Fred Woods describes himself as a “busker”. It’s something of an understatement from the man who has cornered the world’s kids’ production music market. “I don’t have formal music training, although I was a competent musician. But I also had something that many creative people lack, and that’s business sense. I realised that there was money to be made in the production music market if you just look at where the gaps are,” he says.
Targeting a niche market
That gap lay in production music, also known as “library” or “mood” music, which is written specifically for use in broadcast media. It was just before he returned home after a stint in Australia, that a friend asked Woods to take back and represent his library of kids’ music in South Africa. “I had all the connections in the music industry here already, so I brought the library back with me and started what is today Red Igloo Music,” relates Woods.
In spite of his connections, however, Woods was definitely the new kid on the block and Red Igloo was up against international big name competitors such as EMI and BMG. But he carved out a niche for his fledgling company, developing close relationships with leading music publishers and producers internationally and obtaining exclusive local rights to some of the most innovative and exciting music available. Today, Red Igloo Music is the biggest independent publisher and distributor of production music in the country, representing around 53 different international labels from the small to the very large.
A simple business model
The business model is a simple one. “You source various libraries of music, import them, distribute the CDs to broadcasters and production companies and then hope that the music gets used. As publisher you carry the cost of shipping, insurance, warehousing and distribution of the CDs and there’s no guarantee of income,” Woods explains. When music is used by a broadcaster, 50% of the royalty fees go to the composer and 50% to the publisher, in this case Red Igloo Music, which shares this portion with the companies that supply Woods with library music. “But here’s the thing,” he says. “The publisher only gets paid once for the music, even if the TV programme is aired 20 or 30 times. The composer, on the other hand, gets paid every time the music is broadcast. They are the ones who really score.”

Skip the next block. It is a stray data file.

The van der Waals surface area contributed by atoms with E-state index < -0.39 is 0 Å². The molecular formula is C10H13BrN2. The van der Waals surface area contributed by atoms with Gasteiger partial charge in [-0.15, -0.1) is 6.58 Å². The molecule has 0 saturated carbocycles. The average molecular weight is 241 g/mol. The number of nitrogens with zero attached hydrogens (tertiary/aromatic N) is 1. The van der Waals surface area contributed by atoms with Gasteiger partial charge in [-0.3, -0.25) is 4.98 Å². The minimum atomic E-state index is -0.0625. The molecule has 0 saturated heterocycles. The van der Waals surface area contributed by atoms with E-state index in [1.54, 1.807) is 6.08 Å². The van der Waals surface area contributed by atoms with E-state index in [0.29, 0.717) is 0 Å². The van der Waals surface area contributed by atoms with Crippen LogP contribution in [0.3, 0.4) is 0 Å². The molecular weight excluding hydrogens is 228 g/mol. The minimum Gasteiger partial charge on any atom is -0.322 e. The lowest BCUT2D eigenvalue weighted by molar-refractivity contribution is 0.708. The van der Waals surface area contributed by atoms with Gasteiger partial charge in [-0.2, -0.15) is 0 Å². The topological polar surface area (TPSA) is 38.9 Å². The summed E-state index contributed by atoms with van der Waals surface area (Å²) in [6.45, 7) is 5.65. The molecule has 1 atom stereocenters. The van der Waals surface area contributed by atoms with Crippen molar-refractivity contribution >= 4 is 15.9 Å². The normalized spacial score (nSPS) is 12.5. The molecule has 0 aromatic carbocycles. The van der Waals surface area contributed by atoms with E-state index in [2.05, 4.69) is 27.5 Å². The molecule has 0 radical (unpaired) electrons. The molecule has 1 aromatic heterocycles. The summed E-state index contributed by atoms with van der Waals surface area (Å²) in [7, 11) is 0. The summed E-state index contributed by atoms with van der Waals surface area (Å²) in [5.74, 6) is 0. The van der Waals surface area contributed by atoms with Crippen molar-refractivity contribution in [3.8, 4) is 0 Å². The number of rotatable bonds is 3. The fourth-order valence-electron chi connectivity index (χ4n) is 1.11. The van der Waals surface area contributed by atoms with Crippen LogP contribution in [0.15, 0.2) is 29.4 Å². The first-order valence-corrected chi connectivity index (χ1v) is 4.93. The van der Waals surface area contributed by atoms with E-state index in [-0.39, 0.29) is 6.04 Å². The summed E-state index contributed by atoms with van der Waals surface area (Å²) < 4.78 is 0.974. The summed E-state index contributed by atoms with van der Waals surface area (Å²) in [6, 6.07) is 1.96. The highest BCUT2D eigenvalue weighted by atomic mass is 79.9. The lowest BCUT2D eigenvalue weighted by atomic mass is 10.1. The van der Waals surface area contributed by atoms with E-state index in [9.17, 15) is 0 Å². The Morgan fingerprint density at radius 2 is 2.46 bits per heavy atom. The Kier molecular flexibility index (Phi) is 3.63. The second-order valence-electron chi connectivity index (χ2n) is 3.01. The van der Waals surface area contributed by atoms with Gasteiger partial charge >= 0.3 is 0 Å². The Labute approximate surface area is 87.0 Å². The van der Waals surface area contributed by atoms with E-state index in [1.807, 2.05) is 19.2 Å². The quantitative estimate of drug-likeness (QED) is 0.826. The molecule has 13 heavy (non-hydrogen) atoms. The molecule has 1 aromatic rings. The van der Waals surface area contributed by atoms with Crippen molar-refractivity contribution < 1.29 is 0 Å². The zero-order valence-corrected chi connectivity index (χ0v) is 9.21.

Seeing a second gap
Woods saw a gap to increase the business’s income significantly by composing his own production music, focusing on the childrens’ market.“Initially I approached a number of libraries to do a specialist kids library but I got a lukewarm response. They all told me the same thing: that there was no money in kids’ television. But I knew this wasn’t the case – just look at all the TV channels for children in South Africa alone,” says Woods. Firm in his conviction that the kids’ production music market held untapped potential, Woods started his own production music library, Cute Music in late 2006, doing much of the composing himself.
With five CDs in hand, he set off for Midem, the musical equivalent of the Cannes Film Festival. The response was phenomenal. “By lunchtime of the first day I’d signed up six countries who wanted to use the music. By the time I came home I had signed up 18,” he says. “Why was nobody else specialising in children’s music? I don’t know. To me it was so obvious. The people who are in kids TV are making money so there was money to be made in supplying that market with music for kids TV.”
Scaling up to take on the world
Woods was now in the enviable position of being both publisher and composer, effectively doubling the business’s income. But he realised he’d need to quickly scale up his kids’ music operation if he was going to see real returns. “A library takes a long time to get going,” he explains. “You send CDs off and wait for people to use the music. It might take six months before someone uses your stuff and it’s only when the programme gets broadcast that money is earned. It can be two to three years before you see an actual return.”
Even though Cute Music is, to Woods’s knowledge, the only publisher focusing exclusively on the child market anywhere in the world, a large range is key to getting noticed internationally. To this end, Woods has added seven additional CDs to the collection, and has signed up sub-publishers in countries across the globe, which are responsible for marketing and managing the use of this music. “Fortunately, kids’ music translates well across cultures and production music even more so because it’s all instrumental. It also has a long shelf life – people have been singing Twinkle, Twinkle Little Star since the 1800s,”
Nevertheless, it’s important to keep evolving. “Children change a lot between the ages of two and 13. Cute Music originally aimed at pre-schoolers but I’ve been edging it up the age groups to cater for a wider range,” Woods says. “I think what’s been key to our success is the fact that we focus on quality. Kids know the difference between good and bad, and we make sure our stuff is
Player: Fred Woods
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